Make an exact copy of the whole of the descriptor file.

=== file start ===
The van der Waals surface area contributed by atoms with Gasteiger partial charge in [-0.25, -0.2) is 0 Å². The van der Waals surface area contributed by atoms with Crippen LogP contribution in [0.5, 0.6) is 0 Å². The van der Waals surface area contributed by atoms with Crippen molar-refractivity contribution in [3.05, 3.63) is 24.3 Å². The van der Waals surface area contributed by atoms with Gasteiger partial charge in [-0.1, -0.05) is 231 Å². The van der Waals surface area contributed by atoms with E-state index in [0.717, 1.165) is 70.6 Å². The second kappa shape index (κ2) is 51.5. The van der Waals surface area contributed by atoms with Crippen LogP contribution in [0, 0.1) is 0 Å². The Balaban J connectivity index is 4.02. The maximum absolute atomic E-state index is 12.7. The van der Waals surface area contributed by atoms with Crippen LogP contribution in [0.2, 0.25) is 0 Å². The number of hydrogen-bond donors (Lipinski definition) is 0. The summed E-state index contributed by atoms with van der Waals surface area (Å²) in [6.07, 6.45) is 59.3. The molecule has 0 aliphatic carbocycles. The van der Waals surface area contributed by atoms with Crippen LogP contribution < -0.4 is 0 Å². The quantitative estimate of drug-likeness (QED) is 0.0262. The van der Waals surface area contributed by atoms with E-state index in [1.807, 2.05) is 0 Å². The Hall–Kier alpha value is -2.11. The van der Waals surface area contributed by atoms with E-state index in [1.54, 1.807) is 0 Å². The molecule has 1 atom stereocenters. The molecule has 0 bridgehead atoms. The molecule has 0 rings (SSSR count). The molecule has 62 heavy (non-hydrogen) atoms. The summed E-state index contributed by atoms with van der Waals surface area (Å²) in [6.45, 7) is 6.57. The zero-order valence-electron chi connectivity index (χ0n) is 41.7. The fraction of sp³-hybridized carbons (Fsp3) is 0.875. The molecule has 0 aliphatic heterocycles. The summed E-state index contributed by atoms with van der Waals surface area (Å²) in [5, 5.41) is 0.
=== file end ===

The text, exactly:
The van der Waals surface area contributed by atoms with Gasteiger partial charge in [-0.25, -0.2) is 0 Å². The van der Waals surface area contributed by atoms with Crippen LogP contribution in [0.5, 0.6) is 0 Å². The van der Waals surface area contributed by atoms with Crippen molar-refractivity contribution in [3.05, 3.63) is 24.3 Å². The van der Waals surface area contributed by atoms with Gasteiger partial charge in [-0.1, -0.05) is 231 Å². The van der Waals surface area contributed by atoms with E-state index in [0.717, 1.165) is 70.6 Å². The second kappa shape index (κ2) is 51.5. The van der Waals surface area contributed by atoms with Crippen LogP contribution in [0, 0.1) is 0 Å². The Balaban J connectivity index is 4.02. The maximum absolute atomic E-state index is 12.7. The van der Waals surface area contributed by atoms with Crippen LogP contribution in [0.2, 0.25) is 0 Å². The number of hydrogen-bond donors (Lipinski definition) is 0. The summed E-state index contributed by atoms with van der Waals surface area (Å²) in [6.07, 6.45) is 59.3. The molecule has 0 aliphatic carbocycles. The van der Waals surface area contributed by atoms with Crippen LogP contribution < -0.4 is 0 Å². The quantitative estimate of drug-likeness (QED) is 0.0262. The van der Waals surface area contributed by atoms with E-state index in [1.807, 2.05) is 0 Å². The Hall–Kier alpha value is -2.11. The van der Waals surface area contributed by atoms with E-state index in [1.54, 1.807) is 0 Å². The molecule has 1 atom stereocenters. The molecule has 0 bridgehead atoms. The molecule has 0 rings (SSSR count). The molecule has 62 heavy (non-hydrogen) atoms. The summed E-state index contributed by atoms with van der Waals surface area (Å²) in [6.45, 7) is 6.57. The zero-order valence-electron chi connectivity index (χ0n) is 41.7. The fraction of sp³-hybridized carbons (Fsp3) is 0.875. The molecule has 0 aliphatic heterocycles. The summed E-state index contributed by atoms with van der Waals surface area (Å²) in [5, 5.41) is 0.